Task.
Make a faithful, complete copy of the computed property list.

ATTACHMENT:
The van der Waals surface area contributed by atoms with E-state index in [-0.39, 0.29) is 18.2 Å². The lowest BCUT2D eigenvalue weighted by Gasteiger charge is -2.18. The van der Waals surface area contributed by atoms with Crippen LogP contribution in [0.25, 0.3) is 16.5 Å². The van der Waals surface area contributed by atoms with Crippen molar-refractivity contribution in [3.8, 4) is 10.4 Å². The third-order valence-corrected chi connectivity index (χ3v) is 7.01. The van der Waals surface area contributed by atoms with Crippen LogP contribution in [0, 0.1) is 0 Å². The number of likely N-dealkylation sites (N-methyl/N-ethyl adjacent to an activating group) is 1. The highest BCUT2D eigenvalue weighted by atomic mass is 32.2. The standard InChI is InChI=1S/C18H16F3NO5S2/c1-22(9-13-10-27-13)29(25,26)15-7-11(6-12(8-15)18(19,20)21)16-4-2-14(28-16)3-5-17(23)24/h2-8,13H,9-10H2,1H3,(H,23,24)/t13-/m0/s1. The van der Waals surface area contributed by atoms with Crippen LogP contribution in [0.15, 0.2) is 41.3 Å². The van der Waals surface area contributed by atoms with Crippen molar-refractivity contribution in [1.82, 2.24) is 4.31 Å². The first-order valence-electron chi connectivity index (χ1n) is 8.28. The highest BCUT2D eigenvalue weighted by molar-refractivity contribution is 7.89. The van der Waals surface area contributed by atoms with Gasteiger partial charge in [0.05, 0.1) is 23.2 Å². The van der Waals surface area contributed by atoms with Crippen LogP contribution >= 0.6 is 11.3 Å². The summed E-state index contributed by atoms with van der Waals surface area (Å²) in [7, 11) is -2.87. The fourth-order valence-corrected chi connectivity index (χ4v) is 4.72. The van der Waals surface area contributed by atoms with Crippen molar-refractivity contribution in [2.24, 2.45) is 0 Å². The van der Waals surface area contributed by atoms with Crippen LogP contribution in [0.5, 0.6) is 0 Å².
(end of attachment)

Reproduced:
The van der Waals surface area contributed by atoms with E-state index in [-0.39, 0.29) is 18.2 Å². The lowest BCUT2D eigenvalue weighted by Gasteiger charge is -2.18. The van der Waals surface area contributed by atoms with Crippen LogP contribution in [0.25, 0.3) is 16.5 Å². The van der Waals surface area contributed by atoms with Crippen molar-refractivity contribution in [3.8, 4) is 10.4 Å². The third-order valence-corrected chi connectivity index (χ3v) is 7.01. The van der Waals surface area contributed by atoms with Crippen LogP contribution in [0, 0.1) is 0 Å². The number of likely N-dealkylation sites (N-methyl/N-ethyl adjacent to an activating group) is 1. The highest BCUT2D eigenvalue weighted by atomic mass is 32.2. The standard InChI is InChI=1S/C18H16F3NO5S2/c1-22(9-13-10-27-13)29(25,26)15-7-11(6-12(8-15)18(19,20)21)16-4-2-14(28-16)3-5-17(23)24/h2-8,13H,9-10H2,1H3,(H,23,24)/t13-/m0/s1. The van der Waals surface area contributed by atoms with Crippen LogP contribution in [0.15, 0.2) is 41.3 Å². The van der Waals surface area contributed by atoms with Crippen molar-refractivity contribution in [1.82, 2.24) is 4.31 Å². The first-order valence-electron chi connectivity index (χ1n) is 8.28. The highest BCUT2D eigenvalue weighted by molar-refractivity contribution is 7.89. The van der Waals surface area contributed by atoms with Gasteiger partial charge in [0.05, 0.1) is 23.2 Å². The van der Waals surface area contributed by atoms with Crippen LogP contribution >= 0.6 is 11.3 Å². The summed E-state index contributed by atoms with van der Waals surface area (Å²) in [7, 11) is -2.87. The fourth-order valence-corrected chi connectivity index (χ4v) is 4.72. The van der Waals surface area contributed by atoms with Crippen molar-refractivity contribution in [2.24, 2.45) is 0 Å². The van der Waals surface area contributed by atoms with Crippen LogP contribution in [0.5, 0.6) is 0 Å².